Mar 30: Sir Gawain and the Green Knight parts 3&4

What is significant of the Green Knight’s color? Would he have a different significance if he were another color aside from green?

3 thoughts on “Mar 30: Sir Gawain and the Green Knight parts 3&4

  1. My favorite game is to imagine stories if just one thing was changed. What if he was right pink instead? Or yellow as a canary? What does the color mean exactly?

    Well, I truly believe he’s connected to nature. The color is obvious but also meaningful. He’s the grass, the treetops, the color of spring and summer and life budding. But if he were pink, he could be the color of a rose or yellow being like the sun. Green is a particularly striking color, one so ingrained in our identification with nature itself that it’s an easy connect to make. But more than that, green is the color of envy, and of fear. Those two things pervaded Gawain during his time with the Green Knight and his wife. Gawain desired to have what the Knight had, matching him during their hunts but meeting with the knight’s wife in secret. That envy then created the fear of being caught and then his fear of being killed in the fourth part of the story.

    The green represented the nature of Gawain’s being: not so perfect that he didn’t make mistakes, and like others, susceptible to envy and fear. He turned from God in favor of a token to dissuade his fear and his desire for a woman who was not his wife. So, he wore that green belt as a symbol of his mistake. He manipulated the nature as a symbol of his folly and as a warning to others not to make that mistake. The pink or yellow wouldn’t have been such an obvious connection between nature and human. The green itself is a symbol of many meanings.

  2. The green color does obviously represent the connection to nature that the Green Knight has, but it also signifies someone who is not entirely “non-human”. Green is a natural color and a familiar one, if the knight were some other color (as the intro points out) he would be far more foreign and “unnatural”. Medieval people who lived much closer with nature than we do, might have seen the color as a signal of both otherness and familiarity, making him a more sympathetic character. The greenness provides an obvious signifier of the supernatural while also having very “natural” implications. All of this together is more important for the reader’s perception of the knight than of his “purpose”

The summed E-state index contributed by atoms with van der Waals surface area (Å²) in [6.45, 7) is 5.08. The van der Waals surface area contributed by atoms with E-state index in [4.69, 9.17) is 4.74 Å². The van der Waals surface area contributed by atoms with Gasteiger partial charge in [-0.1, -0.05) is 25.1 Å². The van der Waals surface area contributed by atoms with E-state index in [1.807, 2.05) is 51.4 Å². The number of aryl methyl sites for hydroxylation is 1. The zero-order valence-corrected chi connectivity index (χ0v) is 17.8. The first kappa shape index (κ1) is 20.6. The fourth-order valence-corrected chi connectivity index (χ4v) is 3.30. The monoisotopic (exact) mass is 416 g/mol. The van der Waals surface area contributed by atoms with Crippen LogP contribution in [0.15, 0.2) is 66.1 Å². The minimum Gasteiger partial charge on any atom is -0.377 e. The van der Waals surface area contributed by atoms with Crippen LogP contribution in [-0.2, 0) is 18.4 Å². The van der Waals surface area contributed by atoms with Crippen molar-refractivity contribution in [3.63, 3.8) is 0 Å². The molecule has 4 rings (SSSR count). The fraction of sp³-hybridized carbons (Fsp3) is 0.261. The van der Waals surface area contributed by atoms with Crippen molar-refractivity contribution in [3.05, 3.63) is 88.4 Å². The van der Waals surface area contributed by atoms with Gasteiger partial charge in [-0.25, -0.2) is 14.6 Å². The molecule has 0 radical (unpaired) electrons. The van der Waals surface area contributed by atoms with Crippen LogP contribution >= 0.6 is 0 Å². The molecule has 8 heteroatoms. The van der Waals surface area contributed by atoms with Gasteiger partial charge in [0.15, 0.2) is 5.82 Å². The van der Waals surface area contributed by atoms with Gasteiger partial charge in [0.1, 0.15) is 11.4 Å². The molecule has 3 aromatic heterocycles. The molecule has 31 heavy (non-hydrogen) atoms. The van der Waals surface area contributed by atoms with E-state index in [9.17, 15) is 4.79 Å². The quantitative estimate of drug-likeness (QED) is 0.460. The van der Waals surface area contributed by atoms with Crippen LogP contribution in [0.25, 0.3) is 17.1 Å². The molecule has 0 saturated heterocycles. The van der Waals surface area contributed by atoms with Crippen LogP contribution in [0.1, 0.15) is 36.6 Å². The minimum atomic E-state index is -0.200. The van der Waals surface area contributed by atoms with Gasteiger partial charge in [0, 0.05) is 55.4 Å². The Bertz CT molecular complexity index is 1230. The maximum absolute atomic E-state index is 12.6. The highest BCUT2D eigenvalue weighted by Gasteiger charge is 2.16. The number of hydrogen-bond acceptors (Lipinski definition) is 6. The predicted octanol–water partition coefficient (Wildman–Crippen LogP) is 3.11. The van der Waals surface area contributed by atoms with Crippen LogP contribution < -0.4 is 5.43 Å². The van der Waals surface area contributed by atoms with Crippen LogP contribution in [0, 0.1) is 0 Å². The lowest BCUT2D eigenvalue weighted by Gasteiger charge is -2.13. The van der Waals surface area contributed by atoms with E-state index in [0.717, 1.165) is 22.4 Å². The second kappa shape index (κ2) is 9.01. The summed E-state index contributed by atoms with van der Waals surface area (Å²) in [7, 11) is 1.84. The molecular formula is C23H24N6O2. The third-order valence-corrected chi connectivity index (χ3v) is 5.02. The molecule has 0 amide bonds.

3. I believe the Knight’s green color reflects his relationship with nature and how he is a representation of nature but I also think the color green represents Sir Gawain’s luck in the end of the poem. The Green Knight carries a bough of holly and an axe which is symbolic of his closeness with nature. He has the ability to obviously cut down bits of nature while still having the ability to maintain it. As for Gawain, he gets lucky in the end that he does not concede to the woman’s advances. The green also may represent lust seen throughout the poem through the wife and the longing of Gawain until he realizes his need to maintain his chivalry.

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